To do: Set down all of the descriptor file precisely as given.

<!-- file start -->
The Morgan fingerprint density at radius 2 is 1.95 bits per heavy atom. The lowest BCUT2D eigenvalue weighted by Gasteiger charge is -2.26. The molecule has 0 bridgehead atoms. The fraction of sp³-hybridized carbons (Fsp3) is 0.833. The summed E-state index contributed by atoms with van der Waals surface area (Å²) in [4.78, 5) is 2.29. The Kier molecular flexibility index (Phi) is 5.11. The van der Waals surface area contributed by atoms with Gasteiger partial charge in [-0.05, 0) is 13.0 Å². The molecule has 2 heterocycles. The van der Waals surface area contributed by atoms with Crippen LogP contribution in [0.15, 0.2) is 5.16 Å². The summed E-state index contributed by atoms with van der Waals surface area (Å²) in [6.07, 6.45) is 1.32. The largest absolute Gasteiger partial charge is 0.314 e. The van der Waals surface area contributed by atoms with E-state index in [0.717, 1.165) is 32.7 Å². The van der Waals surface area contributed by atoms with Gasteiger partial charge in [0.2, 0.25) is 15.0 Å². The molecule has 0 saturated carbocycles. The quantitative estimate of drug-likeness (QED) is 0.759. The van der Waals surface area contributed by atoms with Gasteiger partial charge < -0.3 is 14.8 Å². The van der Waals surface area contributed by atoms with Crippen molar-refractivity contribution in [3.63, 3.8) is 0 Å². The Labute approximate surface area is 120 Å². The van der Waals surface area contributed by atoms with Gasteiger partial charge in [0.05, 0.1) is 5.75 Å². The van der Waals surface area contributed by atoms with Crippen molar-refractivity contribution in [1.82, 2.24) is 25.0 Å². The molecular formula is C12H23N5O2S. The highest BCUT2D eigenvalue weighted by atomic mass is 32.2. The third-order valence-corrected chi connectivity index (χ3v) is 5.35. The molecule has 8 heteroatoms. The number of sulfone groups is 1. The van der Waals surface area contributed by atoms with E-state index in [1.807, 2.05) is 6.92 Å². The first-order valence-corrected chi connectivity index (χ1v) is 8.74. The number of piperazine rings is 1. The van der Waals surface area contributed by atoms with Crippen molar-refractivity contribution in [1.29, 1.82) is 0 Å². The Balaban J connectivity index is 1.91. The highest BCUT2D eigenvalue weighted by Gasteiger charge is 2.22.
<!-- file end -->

The Morgan fingerprint density at radius 2 is 1.95 bits per heavy atom. The lowest BCUT2D eigenvalue weighted by Gasteiger charge is -2.26. The molecule has 0 bridgehead atoms. The fraction of sp³-hybridized carbons (Fsp3) is 0.833. The summed E-state index contributed by atoms with van der Waals surface area (Å²) in [4.78, 5) is 2.29. The Kier molecular flexibility index (Phi) is 5.11. The van der Waals surface area contributed by atoms with Gasteiger partial charge in [-0.05, 0) is 13.0 Å². The molecule has 2 heterocycles. The van der Waals surface area contributed by atoms with Crippen LogP contribution in [0.15, 0.2) is 5.16 Å². The summed E-state index contributed by atoms with van der Waals surface area (Å²) in [6.07, 6.45) is 1.32. The largest absolute Gasteiger partial charge is 0.314 e. The van der Waals surface area contributed by atoms with E-state index in [0.717, 1.165) is 32.7 Å². The van der Waals surface area contributed by atoms with Gasteiger partial charge in [0.2, 0.25) is 15.0 Å². The molecule has 0 saturated carbocycles. The quantitative estimate of drug-likeness (QED) is 0.759. The van der Waals surface area contributed by atoms with Gasteiger partial charge < -0.3 is 14.8 Å². The van der Waals surface area contributed by atoms with Crippen molar-refractivity contribution in [3.63, 3.8) is 0 Å². The Labute approximate surface area is 120 Å². The van der Waals surface area contributed by atoms with Gasteiger partial charge in [0.05, 0.1) is 5.75 Å². The van der Waals surface area contributed by atoms with Crippen molar-refractivity contribution in [1.82, 2.24) is 25.0 Å². The molecular formula is C12H23N5O2S. The highest BCUT2D eigenvalue weighted by atomic mass is 32.2. The third-order valence-corrected chi connectivity index (χ3v) is 5.35. The molecule has 8 heteroatoms. The number of sulfone groups is 1. The van der Waals surface area contributed by atoms with E-state index in [1.807, 2.05) is 6.92 Å². The first-order valence-corrected chi connectivity index (χ1v) is 8.74. The number of piperazine rings is 1. The van der Waals surface area contributed by atoms with Crippen molar-refractivity contribution in [1.29, 1.82) is 0 Å². The Balaban J connectivity index is 1.91. The highest BCUT2D eigenvalue weighted by Gasteiger charge is 2.22.